What is it about France that makes me feel like it’s OK to drink an entire bottle of wine at midday? I guess it’s the fact that there are so many places that make it easy—almost impossible not—to do just that.
My hands-down favorite spot in Paris for a boozy Sunday lunch is Le Verre Volé, the quintessential Parisian wine bar and living proof that simplicity is the secret to happiness—and deliciousness. There’s nothing better than a leisurely lunch of shared small plates and an interesting bottle of wine, followed by a drunken amble along the Canal St. Martin (I have yet to fall in!), most likely followed by a nap. Afternoons like this make me wonder, “Does life get any better than this?” and I always come to the same conclusion: nope.
Le Verre Volé is no secret, but its sheltered location (just off the canal in the 10th) ensures that it’s far enough from the tourist trail to avoid being overrun. In addition, the chalkboard menu is in French—though the servers are affable and happy to interpret for English-speaking clients. The Verre Volé is part of a recent culinary trend in Paris: the wine shop – restaurant hybrid. The walls of the tiny space (it seats only about 18 people at a time) are adorned with diverse bottles from the far-flung corners of France. You can buy one to take home, or you can buy one to go with lunch or dinner (in which case, you pay a 7€ corkage fee). You can also get wines by the glass.
The wines are carefully selected from France’s major regions and from small producers in villages you’ve probably never heard of. The variety and creativity that has gone into the selection is refreshing, but even more refreshing are the prices. Bottles start at around 6€ and increase from there. Servers are happy to guide you towards great value. A friend and I once splurged on a 25€ bottle of St. Joseph and spent the rest of the day in a state of syrah-induced rapture.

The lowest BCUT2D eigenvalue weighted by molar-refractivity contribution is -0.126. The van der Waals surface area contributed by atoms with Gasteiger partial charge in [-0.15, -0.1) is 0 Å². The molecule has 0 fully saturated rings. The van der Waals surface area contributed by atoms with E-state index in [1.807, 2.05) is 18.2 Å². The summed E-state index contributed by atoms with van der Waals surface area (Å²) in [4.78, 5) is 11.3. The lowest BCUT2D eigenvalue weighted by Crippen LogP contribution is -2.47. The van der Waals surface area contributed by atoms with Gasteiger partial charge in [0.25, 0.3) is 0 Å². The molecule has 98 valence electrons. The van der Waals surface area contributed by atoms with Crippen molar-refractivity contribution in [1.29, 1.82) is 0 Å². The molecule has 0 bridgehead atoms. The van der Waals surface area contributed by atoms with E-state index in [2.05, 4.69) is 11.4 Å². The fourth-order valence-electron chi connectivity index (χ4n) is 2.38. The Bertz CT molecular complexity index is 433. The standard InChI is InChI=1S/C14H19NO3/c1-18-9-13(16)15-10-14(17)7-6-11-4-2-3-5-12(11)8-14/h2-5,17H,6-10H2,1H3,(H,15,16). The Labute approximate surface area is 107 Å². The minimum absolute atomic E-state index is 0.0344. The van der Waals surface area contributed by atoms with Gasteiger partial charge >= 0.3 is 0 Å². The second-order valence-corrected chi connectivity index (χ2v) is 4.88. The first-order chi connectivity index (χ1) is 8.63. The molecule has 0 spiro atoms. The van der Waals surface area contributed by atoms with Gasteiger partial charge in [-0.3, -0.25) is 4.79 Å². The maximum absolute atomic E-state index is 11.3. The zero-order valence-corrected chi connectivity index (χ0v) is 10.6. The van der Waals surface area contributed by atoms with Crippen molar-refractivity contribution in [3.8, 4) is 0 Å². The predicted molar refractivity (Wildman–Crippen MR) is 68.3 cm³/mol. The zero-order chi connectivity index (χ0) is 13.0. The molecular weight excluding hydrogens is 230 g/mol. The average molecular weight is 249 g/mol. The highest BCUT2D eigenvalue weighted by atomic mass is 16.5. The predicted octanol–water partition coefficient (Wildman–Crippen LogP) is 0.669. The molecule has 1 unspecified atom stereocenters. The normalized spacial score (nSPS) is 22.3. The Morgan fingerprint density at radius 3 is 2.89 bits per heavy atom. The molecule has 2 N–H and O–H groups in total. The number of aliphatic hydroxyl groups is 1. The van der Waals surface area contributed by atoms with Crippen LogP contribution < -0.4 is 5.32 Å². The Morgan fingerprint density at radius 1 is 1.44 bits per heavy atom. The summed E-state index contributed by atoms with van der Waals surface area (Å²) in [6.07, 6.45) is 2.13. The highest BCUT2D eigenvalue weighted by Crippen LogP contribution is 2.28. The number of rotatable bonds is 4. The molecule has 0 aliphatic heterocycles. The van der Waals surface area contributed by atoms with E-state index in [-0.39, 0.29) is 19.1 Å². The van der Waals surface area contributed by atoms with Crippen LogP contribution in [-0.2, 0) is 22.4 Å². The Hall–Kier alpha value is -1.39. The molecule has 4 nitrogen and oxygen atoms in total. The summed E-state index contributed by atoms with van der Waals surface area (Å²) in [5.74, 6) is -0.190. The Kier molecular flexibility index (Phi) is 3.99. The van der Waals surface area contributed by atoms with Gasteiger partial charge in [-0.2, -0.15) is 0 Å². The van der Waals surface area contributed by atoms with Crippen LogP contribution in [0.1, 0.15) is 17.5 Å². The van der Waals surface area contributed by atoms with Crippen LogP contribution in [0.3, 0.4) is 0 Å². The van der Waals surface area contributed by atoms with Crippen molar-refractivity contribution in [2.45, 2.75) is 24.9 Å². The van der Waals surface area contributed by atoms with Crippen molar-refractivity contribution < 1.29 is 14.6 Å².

But there’s more to this place than good wine. The food is seasonal, simple, creative, and just what I want every time I go. You can choose from a variety of small plates (between 5-8€) or main dishes (between 12-14€) and sharing is encouraged. How liberating to break free of the traditional 3-course meal structure!
I usually end up ordering the “petit creux” of hand-selected cheeses from various regions of France. Over the course of a few visits, other highlights have been an heirloom tomato salad, baby clams in a lemon vinaigrette, a subtle but balanced salmon tartare, a silky veal carpaccio, and a perfectly cooked jambonneau (I didn’t find out until later that jambonneau means pig knuckle…). After indulging in such creative fare, you’ll be shocked to know that the kitchen consists of a refrigerator and a hot plate. There is literally no actual “cooking,” just a skilled use of fresh, seasonal products and the creative combination of flavors and textures on the plate.
And finally, Le Verre Volé is terminally hip without being over-hip. It’s casual and friendly, but when you’re here, you know you’re in the right place at the right moment. This is one spot that manages to strike a perfect balance between creative cuisine, exceptional wines, hip but cozy atmosphere, and more-than-reasonable prices. I can’t wait to go back… is it noon yet?
Le Verre Volé
67, rue de Lancry, 75010
Métro: Jacques Bonsergent
To check out what food blogger David Lebovitz has to say about Le Verre Volé, click here.